and then the French market hunters, who came to exterminate them.
Long before recorded history an Indian village with temple mounds,
enclosed by a parapet and watch towers, spread across the valley.
History fills this place.
Mr. George Wynne was the last of the
family to occupy the home. Before he moved he showed me a faded
old letter from a neighbor girl, my grandmother Mary, inviting
young George to come and take dinner with her and her family the
following Sunday. I lean close against the logs silvered by two
centuries and smell the fragrance of time.
No more will I sense the calm beauty
that surrounded me as I turned into the old road at Castalian
Springs and saw spread before me the peaceful meadows along Lick
Creek, leading my eye over the plank fence and through the cedars
to the old inn.
Wynnewood Over Wildflower Meadow, Bill Puryear, Photographer
John O’Donohue writes, We turn
the mystery and strangeness of our world into our private
territory. We make a home out of the world. It is only when
something goes wrong that we are hauled back to the edge. Quite
abruptly the familiar map has melted and territories that were
sure ground an hour ago don’t exist any more. ... It is only when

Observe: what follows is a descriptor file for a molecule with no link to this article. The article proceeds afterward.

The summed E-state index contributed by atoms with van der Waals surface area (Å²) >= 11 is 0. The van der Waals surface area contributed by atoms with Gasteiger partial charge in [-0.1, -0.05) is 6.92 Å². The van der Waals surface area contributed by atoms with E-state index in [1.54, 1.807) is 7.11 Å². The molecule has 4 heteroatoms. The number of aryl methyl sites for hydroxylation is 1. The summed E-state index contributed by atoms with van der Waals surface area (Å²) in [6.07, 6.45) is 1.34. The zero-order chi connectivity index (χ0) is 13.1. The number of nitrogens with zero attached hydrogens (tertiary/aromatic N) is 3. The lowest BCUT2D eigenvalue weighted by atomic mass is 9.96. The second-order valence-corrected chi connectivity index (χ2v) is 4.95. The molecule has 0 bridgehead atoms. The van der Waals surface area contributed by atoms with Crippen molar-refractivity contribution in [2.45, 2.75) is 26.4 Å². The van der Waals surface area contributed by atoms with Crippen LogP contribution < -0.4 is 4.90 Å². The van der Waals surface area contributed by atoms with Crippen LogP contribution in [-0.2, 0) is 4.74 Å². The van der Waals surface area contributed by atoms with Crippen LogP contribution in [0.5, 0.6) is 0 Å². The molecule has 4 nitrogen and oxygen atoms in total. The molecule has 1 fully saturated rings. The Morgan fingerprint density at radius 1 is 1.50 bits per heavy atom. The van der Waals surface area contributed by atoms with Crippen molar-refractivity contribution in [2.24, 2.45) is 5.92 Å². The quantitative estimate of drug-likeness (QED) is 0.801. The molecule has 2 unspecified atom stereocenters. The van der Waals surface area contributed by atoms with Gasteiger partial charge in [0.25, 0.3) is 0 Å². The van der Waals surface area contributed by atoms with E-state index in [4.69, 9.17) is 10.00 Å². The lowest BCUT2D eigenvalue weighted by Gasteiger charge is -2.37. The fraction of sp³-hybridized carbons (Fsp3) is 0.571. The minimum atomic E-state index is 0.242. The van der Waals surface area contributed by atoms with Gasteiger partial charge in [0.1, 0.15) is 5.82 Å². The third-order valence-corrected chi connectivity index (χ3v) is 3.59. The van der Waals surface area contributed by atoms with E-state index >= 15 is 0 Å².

a hammer does not work that you suddenly realize it is a hammer.
While we can participate in
beauty, we can never possess it. Our sleep of unknowing is often
disturbed by suffering. Abruptly we awaken to the devastating
realization that the givenness of things is utterly tenuous. Even
mountains hang on strings.
The survivors of the earthquake in
California found no beauty as they lifted the stones from their
family members. The ruin must have been just as grotesque to them
as are the mangled trees, toys, and plastic trash scattered below
Wynnewood today. Yet beauty survives today at Capistrano.
San Juan Capistrano – Bill Puryear, Artist
Wynnewood presents the artist with
several challenges, foremost being its long, striated, horizontal
frontal axis, facing north and perpetually in shadow. I have
always found it a difficult composition to paint, but now I must
try. Returning from California late Wednesday night I am up
painting by sunrise Thursday, signing the canvas at sunset
Perhaps two centuries from now
people may be able to experience Wynnewood as I have. A painting
is but an icon of its beauty, which lives now only in memory.
Beauty is free and will not be chained by appearances of reality,
for Beauty is reality, and appearance but its shadow.
Wynnewood – Summer 2007 – Bill Puryear, Artist
1. John O’Donohue, Beauty – The Invisible Embrace, New York,
Art In The Garden - A Garden Party to
Benefit Cragfont – Castalian Springs, Tennessee, 5-8 PM,
June 14th 2008 – Music in the beautiful gardens at their
peak of bloom, with wine, hors d’oeuvres and sales of fine
art by Southern Light Artists – Joel Knapp, Frank Gee, Bill
Puryear, David Wright and guest artist, Wanda Choate.
A proofed, numbered and signed limited
edition of Oil Giclees of the 12x24 painting, Wynnewood –
Summer 2007 is available from the artist at a price of
$600 framed, $450 unframed. All proceeds, net of costs of
printing and framing, on orders received prior to April 30,
2008, will go to the Wynnewood Restoration Fund.